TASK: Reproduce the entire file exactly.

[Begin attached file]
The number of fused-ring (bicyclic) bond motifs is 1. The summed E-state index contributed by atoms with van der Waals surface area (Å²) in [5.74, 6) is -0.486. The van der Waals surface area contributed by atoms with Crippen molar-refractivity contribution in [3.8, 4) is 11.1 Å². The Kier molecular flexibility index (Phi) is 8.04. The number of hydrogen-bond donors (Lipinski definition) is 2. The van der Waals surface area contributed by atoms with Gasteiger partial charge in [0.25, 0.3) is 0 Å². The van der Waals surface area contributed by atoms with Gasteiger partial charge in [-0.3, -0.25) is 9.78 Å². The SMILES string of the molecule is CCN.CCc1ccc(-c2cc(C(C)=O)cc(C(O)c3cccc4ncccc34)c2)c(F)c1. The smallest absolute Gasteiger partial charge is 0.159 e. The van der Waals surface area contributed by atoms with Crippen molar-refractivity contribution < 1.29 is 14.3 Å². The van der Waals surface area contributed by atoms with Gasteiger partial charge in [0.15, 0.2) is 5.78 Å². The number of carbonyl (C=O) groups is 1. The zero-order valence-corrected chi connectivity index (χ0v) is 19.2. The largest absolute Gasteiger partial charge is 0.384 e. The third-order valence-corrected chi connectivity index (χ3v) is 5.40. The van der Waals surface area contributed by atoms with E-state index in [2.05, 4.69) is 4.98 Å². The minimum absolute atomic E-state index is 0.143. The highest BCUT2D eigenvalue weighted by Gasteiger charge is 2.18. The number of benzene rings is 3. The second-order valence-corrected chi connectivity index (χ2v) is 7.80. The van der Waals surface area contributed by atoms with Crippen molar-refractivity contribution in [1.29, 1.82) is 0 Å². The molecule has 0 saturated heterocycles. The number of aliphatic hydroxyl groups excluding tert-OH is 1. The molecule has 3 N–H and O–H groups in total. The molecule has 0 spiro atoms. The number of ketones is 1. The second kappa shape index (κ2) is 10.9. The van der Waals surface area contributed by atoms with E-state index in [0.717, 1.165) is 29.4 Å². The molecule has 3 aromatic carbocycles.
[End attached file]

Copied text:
The number of fused-ring (bicyclic) bond motifs is 1. The summed E-state index contributed by atoms with van der Waals surface area (Å²) in [5.74, 6) is -0.486. The van der Waals surface area contributed by atoms with Crippen molar-refractivity contribution in [3.8, 4) is 11.1 Å². The Kier molecular flexibility index (Phi) is 8.04. The number of hydrogen-bond donors (Lipinski definition) is 2. The van der Waals surface area contributed by atoms with Gasteiger partial charge in [0.25, 0.3) is 0 Å². The van der Waals surface area contributed by atoms with Gasteiger partial charge in [-0.3, -0.25) is 9.78 Å². The SMILES string of the molecule is CCN.CCc1ccc(-c2cc(C(C)=O)cc(C(O)c3cccc4ncccc34)c2)c(F)c1. The smallest absolute Gasteiger partial charge is 0.159 e. The van der Waals surface area contributed by atoms with Crippen molar-refractivity contribution < 1.29 is 14.3 Å². The van der Waals surface area contributed by atoms with Gasteiger partial charge in [0.15, 0.2) is 5.78 Å². The number of carbonyl (C=O) groups is 1. The zero-order valence-corrected chi connectivity index (χ0v) is 19.2. The largest absolute Gasteiger partial charge is 0.384 e. The third-order valence-corrected chi connectivity index (χ3v) is 5.40. The van der Waals surface area contributed by atoms with E-state index in [2.05, 4.69) is 4.98 Å². The minimum absolute atomic E-state index is 0.143. The highest BCUT2D eigenvalue weighted by Gasteiger charge is 2.18. The number of benzene rings is 3. The second-order valence-corrected chi connectivity index (χ2v) is 7.80. The van der Waals surface area contributed by atoms with Crippen molar-refractivity contribution in [1.29, 1.82) is 0 Å². The molecule has 0 saturated heterocycles. The number of aliphatic hydroxyl groups excluding tert-OH is 1. The molecule has 3 N–H and O–H groups in total. The molecule has 0 spiro atoms. The number of ketones is 1. The second kappa shape index (κ2) is 10.9. The van der Waals surface area contributed by atoms with E-state index in [0.717, 1.165) is 29.4 Å². The molecule has 3 aromatic carbocycles.